Murabaha and other trade based modes of finance  create debts. But these debts can not be traded except at par value which prevents them from ballooning into several times their original volume. Since they arise in the process of supplying real goods and services, they do not have much expansionary effect on the system. This is quite unlike interest based finance in which debts are created on the basis of creditworthiness of borrowers and they are traded like any other commodity, sometimes serving as collaterals against more debts. The financial sector then acquires a life of its own independent of and only tenuously linked with the real sector of the economy. This makes it vulnerable to speculation bordering on gambling in which risks are created for the purpose of taking risk, with no relation to the production of wealth.


It will be seen that in the murabaha finance unlike interest based debt finance changes in spending will automatically be reflected in changes in demand and supply of goods and services. No modern economy can function without credit. But the way credit is created in the absence of interest rules out the possibility of excessive debt creation or its continued accumulation at an accelerated rate because the price to be paid in future for goods and services supplied in the present once determined can not be increased. No debt crisis can take place in a system without interest in which all debt is  for goods and services supplied and, most likely, against collateral .


A decreased role for debt in the economy would have far reaching consequences for international movement of capital, the terms and conditions of its entry into and exit from countries. There would be no room for sudden mass movements of funds as happened in South East Asia during 1997-98, with disastrous consequences.




 We can now look at consumer credit. It  is good for people to be able to acquire a refrigerator, a car or a house early in their earning life. It increases efficiency, their earning capacity. They are, generally speaking, able to pay in installments out of their future earnings. There are two ways of doing so. The conventional interest based system would either provide a loan to be repaid with interest , or  supply the durable good against a mortgage paid in installment, ownership being transferred to the user when the mortgage is fully paid up. Islamic financial institutions are supplying these goods on the basis of murabaha. Ownership belongs to the user from day one, the price (higher than the spot price ) is paid in installments over a period of time. The financier generally maintains a lien on the durable till payment is complete.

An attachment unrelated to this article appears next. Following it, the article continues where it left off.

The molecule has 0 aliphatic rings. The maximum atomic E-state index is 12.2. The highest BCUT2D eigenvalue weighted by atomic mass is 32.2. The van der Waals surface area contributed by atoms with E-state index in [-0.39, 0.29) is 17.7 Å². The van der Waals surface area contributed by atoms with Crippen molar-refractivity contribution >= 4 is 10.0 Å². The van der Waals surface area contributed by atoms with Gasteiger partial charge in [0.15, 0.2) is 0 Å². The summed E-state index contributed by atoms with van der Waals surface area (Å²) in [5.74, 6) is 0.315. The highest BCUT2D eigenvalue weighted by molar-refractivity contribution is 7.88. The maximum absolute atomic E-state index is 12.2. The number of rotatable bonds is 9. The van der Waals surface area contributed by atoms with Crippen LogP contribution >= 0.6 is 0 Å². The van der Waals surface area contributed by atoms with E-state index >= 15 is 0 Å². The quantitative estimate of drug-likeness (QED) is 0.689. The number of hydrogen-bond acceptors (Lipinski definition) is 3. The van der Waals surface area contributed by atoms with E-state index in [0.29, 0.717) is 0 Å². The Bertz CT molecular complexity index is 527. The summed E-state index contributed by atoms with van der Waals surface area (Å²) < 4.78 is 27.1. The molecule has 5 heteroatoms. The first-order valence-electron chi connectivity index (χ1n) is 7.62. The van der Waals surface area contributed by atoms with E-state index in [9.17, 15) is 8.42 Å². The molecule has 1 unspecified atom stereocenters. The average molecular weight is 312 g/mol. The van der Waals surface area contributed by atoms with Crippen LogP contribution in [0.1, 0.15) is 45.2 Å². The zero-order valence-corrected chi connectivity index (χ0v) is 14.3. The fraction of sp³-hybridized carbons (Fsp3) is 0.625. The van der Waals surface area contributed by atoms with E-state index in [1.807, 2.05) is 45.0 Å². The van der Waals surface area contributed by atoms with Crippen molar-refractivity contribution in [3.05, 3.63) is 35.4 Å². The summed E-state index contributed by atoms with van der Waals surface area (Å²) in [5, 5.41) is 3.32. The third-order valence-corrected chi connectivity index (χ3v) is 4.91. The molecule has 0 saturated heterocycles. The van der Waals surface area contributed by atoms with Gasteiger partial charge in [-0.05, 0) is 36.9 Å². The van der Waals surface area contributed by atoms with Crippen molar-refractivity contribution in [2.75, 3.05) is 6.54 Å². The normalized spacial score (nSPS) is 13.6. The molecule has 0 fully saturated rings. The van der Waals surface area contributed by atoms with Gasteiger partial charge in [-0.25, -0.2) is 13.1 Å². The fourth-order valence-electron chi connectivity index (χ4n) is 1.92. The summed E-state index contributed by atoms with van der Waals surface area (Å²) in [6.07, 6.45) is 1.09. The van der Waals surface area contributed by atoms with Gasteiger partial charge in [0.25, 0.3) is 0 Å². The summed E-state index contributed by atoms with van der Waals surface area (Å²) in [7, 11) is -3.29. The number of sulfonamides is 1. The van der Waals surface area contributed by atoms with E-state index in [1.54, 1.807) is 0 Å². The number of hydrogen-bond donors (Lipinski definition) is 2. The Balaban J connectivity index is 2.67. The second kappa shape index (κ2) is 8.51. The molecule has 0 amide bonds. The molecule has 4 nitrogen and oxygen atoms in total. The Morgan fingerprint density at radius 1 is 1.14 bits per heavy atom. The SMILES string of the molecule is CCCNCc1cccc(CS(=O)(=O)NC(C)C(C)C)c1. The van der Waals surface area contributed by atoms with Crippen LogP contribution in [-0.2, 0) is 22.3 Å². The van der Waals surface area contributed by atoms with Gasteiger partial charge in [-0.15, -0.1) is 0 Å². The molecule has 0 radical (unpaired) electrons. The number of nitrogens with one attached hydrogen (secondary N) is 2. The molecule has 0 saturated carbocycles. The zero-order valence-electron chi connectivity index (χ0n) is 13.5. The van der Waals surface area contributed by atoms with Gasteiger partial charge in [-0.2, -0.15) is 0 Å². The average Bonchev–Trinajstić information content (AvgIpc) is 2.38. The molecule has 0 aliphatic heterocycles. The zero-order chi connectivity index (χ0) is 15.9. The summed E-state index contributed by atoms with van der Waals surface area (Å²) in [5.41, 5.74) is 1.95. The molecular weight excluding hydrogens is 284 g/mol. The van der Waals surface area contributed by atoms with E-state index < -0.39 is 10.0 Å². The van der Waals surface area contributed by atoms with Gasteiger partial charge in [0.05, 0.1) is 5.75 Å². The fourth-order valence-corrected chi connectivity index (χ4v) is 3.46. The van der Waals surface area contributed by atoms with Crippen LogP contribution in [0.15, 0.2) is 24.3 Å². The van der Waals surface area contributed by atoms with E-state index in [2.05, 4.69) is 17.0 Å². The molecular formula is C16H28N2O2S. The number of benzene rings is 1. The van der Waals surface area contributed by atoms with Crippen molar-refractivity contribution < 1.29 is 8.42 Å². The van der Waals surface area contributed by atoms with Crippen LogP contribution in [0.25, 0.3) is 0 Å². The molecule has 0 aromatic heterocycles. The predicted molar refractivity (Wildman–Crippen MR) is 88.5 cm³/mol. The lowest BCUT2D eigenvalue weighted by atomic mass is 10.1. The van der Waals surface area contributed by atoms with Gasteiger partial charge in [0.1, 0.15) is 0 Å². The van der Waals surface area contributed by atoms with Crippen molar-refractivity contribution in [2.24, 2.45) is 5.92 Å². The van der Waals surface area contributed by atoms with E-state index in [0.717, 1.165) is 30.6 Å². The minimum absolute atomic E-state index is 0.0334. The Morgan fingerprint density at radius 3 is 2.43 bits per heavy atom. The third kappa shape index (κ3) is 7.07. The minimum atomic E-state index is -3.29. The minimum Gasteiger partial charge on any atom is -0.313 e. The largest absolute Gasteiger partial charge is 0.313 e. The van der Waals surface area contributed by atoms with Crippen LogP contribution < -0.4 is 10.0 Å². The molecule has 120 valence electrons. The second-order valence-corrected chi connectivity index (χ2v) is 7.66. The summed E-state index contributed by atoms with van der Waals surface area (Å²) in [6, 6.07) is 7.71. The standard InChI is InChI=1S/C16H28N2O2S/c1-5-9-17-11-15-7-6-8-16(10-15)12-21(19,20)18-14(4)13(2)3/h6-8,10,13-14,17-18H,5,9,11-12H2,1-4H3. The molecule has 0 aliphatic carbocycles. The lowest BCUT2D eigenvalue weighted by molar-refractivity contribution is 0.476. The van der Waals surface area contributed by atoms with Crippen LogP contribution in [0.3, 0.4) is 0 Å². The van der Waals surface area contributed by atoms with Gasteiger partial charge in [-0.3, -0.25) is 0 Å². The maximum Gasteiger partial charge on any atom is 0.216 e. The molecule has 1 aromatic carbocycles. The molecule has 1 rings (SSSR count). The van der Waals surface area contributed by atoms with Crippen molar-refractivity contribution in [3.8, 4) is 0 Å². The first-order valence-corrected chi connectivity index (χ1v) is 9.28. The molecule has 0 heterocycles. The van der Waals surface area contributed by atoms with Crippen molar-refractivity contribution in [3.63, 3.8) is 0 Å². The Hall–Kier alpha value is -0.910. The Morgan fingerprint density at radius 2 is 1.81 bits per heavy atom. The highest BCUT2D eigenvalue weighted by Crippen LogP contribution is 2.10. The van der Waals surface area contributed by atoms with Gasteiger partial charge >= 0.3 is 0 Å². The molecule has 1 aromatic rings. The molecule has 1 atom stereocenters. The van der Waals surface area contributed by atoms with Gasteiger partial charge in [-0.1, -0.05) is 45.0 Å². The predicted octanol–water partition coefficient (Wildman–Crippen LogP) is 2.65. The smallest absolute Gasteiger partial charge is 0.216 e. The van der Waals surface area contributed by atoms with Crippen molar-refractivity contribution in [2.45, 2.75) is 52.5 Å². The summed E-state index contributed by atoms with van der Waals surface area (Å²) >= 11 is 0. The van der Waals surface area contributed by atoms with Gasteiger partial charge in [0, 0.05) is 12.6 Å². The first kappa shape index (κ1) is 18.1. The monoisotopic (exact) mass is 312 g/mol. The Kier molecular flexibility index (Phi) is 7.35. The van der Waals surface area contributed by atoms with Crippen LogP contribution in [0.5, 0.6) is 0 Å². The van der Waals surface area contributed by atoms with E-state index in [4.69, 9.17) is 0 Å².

The difference in comparison to interest based loan is clear. The difference in installment sale lies only in the murabaha price being fixed once for all, no roll over of the debt being allowed. Both systems are able to supply durables on lease, often ending in the user owning the durable. Even though currently the market rate of interest provides a benchmark for the rate of mark up in murabaha or leasing it is not obvious that it will continue doing so in a system in which interest is abolished. It is more likely that the rate of mark up in an interest free market economy will be determined by supply and demand, whereas the rate of interest in modern economies has largely become a policy determined variable. It can be reasonably claimed that the Islamic arrangement meets the need and is not at a disadvantage in this regard.


 As regards lending for meeting urgent basic consumption needs like food, Islam obliges the  lender to do it as a curtsey ( Of course it forces nobody to lend).These are the cases in which, most probably,  no future income is in view for the seeker of the loan. In the last resort, the society owes it to these indigent members to help them tide over the difficulty, but it is more efficient if it is done person to person or in the voluntary sector through charitable institutions/NGOs.

The conventional system, by legitimizing interest, leaves a section  of these needy individuals to the mercy of loan sharks.





Like many other evils, the practice of  charging a fixed positive return to loan capital has survived strictures from all world religions and condemnation by all moral philosophers. In the earlier days the role of capital in the economy was much less important than it is today. Humanity has much more to suffer because of making interest the linchpin of its financial system in a globalized world using huge quantities of capital. As briefly mentioned above much of the inequity, inefficiency and instability of  the modern economy owes itself to interest. It is also a major stumbling block in the way of a moral approach to the global economy based on sharing of resources and caring about the weak and the poor. It is time the negative economic role of interest  and its immoral nature was realized by all.


The wisdom of prohibition of interest lies in  the divine hand guiding men and women towards a better economy and a better society.